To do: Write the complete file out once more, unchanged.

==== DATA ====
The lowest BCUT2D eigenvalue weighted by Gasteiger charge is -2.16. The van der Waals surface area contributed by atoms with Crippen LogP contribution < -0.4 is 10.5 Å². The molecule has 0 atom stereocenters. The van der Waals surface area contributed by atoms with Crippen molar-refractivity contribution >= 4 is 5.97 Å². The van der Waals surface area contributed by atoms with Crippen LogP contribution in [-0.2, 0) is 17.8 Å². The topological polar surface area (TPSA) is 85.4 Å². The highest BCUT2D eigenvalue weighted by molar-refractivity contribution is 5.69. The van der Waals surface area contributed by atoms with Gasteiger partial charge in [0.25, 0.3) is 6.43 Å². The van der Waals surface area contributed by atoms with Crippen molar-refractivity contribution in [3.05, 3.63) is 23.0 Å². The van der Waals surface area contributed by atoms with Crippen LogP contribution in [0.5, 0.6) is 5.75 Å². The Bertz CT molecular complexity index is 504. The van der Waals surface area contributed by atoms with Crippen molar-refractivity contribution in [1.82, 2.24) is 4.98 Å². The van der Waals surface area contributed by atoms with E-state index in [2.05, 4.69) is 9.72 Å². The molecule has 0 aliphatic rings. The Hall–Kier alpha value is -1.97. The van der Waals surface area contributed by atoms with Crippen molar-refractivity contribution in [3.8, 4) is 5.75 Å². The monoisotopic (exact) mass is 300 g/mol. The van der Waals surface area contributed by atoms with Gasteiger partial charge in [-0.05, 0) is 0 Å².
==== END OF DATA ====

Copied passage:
The lowest BCUT2D eigenvalue weighted by Gasteiger charge is -2.16. The van der Waals surface area contributed by atoms with Crippen LogP contribution < -0.4 is 10.5 Å². The molecule has 0 atom stereocenters. The van der Waals surface area contributed by atoms with Crippen molar-refractivity contribution >= 4 is 5.97 Å². The van der Waals surface area contributed by atoms with Crippen LogP contribution in [-0.2, 0) is 17.8 Å². The topological polar surface area (TPSA) is 85.4 Å². The highest BCUT2D eigenvalue weighted by molar-refractivity contribution is 5.69. The van der Waals surface area contributed by atoms with Gasteiger partial charge in [0.25, 0.3) is 6.43 Å². The van der Waals surface area contributed by atoms with Crippen molar-refractivity contribution in [3.05, 3.63) is 23.0 Å². The van der Waals surface area contributed by atoms with Crippen LogP contribution in [0.5, 0.6) is 5.75 Å². The Bertz CT molecular complexity index is 504. The van der Waals surface area contributed by atoms with Crippen molar-refractivity contribution in [1.82, 2.24) is 4.98 Å². The van der Waals surface area contributed by atoms with E-state index in [2.05, 4.69) is 9.72 Å². The molecule has 0 aliphatic rings. The Hall–Kier alpha value is -1.97. The van der Waals surface area contributed by atoms with Crippen molar-refractivity contribution in [3.8, 4) is 5.75 Å². The monoisotopic (exact) mass is 300 g/mol. The van der Waals surface area contributed by atoms with Gasteiger partial charge in [-0.05, 0) is 0 Å².